Lavinia Trifoi (500793469)
CPHL 606 – Midterm Exam
Show the differences between Diotima's ladder of love in Plato's Symposium and
Aristotle's theory of philia. Compare the process or style of thinking of each
thinker, what this suggests about how we can understand the world, which theory
you think is more accurate and why (give reasons, analogies, examples etc).
Through the voice of Diatima, Socrates offers a deeper understanding of beauty, love and the
concept of “
through the use of the ladder of love. This metaphorical ladder outlines the
spiritual, physical and conceptual aspects of beauty. Diatima’s ladder of love consists of six
steps, beauty in a body, beauty in all bodies, beauty in a soul, beauty of customs and practices,
beauty of knowledge and beauty itself.
In contrast, Aristotle’s highest form of love, “
focuses on relationships with others
and appreciation of these connections. This concept is present in all relationships, not only in
romantic ones. Aristotle’s
can be expressed as utility, pleasure and virtue. This virtue
form, Aristotle states, is rare and it can only be reached if both people in the relationship are
equally as morally developed. Aristotle also encourage the concept of self-love as the highest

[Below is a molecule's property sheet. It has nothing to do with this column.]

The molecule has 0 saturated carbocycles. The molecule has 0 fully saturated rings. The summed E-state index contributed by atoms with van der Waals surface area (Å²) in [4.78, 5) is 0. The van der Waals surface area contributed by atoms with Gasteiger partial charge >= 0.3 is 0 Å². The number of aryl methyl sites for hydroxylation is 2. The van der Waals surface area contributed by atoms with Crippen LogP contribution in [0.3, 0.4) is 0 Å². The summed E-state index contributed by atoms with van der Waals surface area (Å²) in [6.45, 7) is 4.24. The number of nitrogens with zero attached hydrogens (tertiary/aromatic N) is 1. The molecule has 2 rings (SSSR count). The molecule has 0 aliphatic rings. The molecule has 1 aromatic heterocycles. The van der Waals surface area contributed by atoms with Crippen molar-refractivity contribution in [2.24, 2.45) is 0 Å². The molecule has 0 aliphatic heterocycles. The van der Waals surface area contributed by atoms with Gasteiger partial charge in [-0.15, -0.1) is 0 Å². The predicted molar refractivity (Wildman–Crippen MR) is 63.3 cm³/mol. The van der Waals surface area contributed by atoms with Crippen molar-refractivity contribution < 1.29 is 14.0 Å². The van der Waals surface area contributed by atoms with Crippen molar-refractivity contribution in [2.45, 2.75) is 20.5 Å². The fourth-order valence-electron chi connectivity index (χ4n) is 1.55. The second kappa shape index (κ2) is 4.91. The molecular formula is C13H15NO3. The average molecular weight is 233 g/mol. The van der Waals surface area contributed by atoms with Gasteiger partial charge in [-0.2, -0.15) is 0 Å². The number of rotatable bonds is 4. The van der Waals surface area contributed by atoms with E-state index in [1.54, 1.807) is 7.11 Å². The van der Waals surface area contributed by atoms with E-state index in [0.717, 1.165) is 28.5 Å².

form, as without it, any other form is not possible. This contradicts Diatima’s concept of the of
love, as self-love would not transcend past the first step. For Plato love is a higher value and is
not characterized by any physical desire. In contrast, Aristotle states love is in the relationships
we form with others.
In his thinking, Plato utilizes the theory of Forms. Plato believes in the existence of one real
version of all things and when our senses are used, we experience an imitation of this real
version. He warns us against trusting everything we see, as we use our senses to examine them.
This real versions or Forms are not to be examined with our sense but with our minds. It is only
through critical thinking that we can see the different versions or forms and gain knowledge.
Furthermore, Plato believed that core knowledge does not change, it is only the forms of the real
version that change. Any knowledge on these different forms deteriorates and is everchanging.
Aristotle’s thinking contradicted Plato’s idea of Forms. Aristotle’s focus is on the knowledge
acquired through the act of observing and the purpose of all things. He introduces the idea that
all things have a purpose and an obligation to fulfil that purpose. Aristotle contradicts his
teacher, Plato, stating that forms are essential parts of an object and can’t be isolated from them.
Therefore, it is crucial to study all forms of the object to gain valuable knowledge. This idea, I
believe holds true.